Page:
Iridium, the financially-troubled satellite phone provider, has filed a proposed restructuring program with the US Securities and Exchange Commission that would convert debt it owes bondholders and its principal backer, Motorola Inc, into 45 per cent ownership in the company.
The proposal asks holders of $US1.45 billion in bonds to convert the debt into a 33 per cent equity share of the company, according to the SEC filing on Tuesday. Motorola, which has $500 million in outstanding contractual obligations from Iridium, would be asked to take over another 12 per cent of the company.
Banks, which loaned Iridium a total $1.5 billion, are asked to extend their repayment schedules. Motorola has guaranteed $750 million of those loans. Motorola already owns an 18 per cent share of Iridium, but that stake would be diluted by the proposal.
Iridium said it was also seeking $500 million in equity investments from current investors and others.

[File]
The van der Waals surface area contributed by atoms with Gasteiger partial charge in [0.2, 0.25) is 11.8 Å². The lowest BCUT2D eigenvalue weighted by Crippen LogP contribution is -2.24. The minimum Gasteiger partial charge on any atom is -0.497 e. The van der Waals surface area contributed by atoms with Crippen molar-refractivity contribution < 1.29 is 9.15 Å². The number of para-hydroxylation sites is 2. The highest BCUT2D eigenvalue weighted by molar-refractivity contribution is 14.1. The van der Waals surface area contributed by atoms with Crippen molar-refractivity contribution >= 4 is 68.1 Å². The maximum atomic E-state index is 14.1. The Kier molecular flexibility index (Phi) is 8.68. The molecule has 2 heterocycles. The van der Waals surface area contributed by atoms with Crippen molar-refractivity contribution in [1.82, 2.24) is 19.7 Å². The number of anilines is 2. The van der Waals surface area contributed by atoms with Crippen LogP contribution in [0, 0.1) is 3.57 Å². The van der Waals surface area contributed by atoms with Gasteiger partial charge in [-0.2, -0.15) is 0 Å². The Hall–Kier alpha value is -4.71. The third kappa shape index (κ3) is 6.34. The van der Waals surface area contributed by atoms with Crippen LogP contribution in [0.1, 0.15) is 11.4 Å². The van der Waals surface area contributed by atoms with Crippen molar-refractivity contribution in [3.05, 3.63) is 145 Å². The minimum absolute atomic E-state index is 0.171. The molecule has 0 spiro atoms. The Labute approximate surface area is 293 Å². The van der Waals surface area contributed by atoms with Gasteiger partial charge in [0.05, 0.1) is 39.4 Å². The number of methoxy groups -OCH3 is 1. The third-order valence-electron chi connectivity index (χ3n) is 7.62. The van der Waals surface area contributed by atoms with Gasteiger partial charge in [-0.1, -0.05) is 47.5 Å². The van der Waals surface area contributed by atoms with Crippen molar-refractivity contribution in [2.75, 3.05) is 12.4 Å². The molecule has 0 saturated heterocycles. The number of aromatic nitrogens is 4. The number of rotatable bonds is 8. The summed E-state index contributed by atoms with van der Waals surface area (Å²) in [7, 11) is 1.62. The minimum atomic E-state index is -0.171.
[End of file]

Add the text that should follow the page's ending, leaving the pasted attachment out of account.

Iridium filed for Chapter 11 bankruptcy protection August 13, two days after defaulting on its $1.5 billion loan.
The company's ambitious venture to provide satellite phone service in remote areas of the world without wireless or land line telephone communications has suffered setbacks due to poor marketing and distribution delays. Iridium has 66 low-earth orbiting satellites that serve about 20,000 customers.
Iridium will continue to meet with its bondholders committee and other lenders and owners to try to win approval of the restructuring plan, said Michelle Lyle, an Iridium spokeswoman.
A Motorola official said the company welcomed the increased participation the proposal gave Motorola and other investors.
"It's a major requirement of any restructuring plan," said Scott Wyman, a Motorola spokesman. "We are optimistic the restructuring plan can be agreed to within the next 30 days and we are optimistic about the future of satellite communications."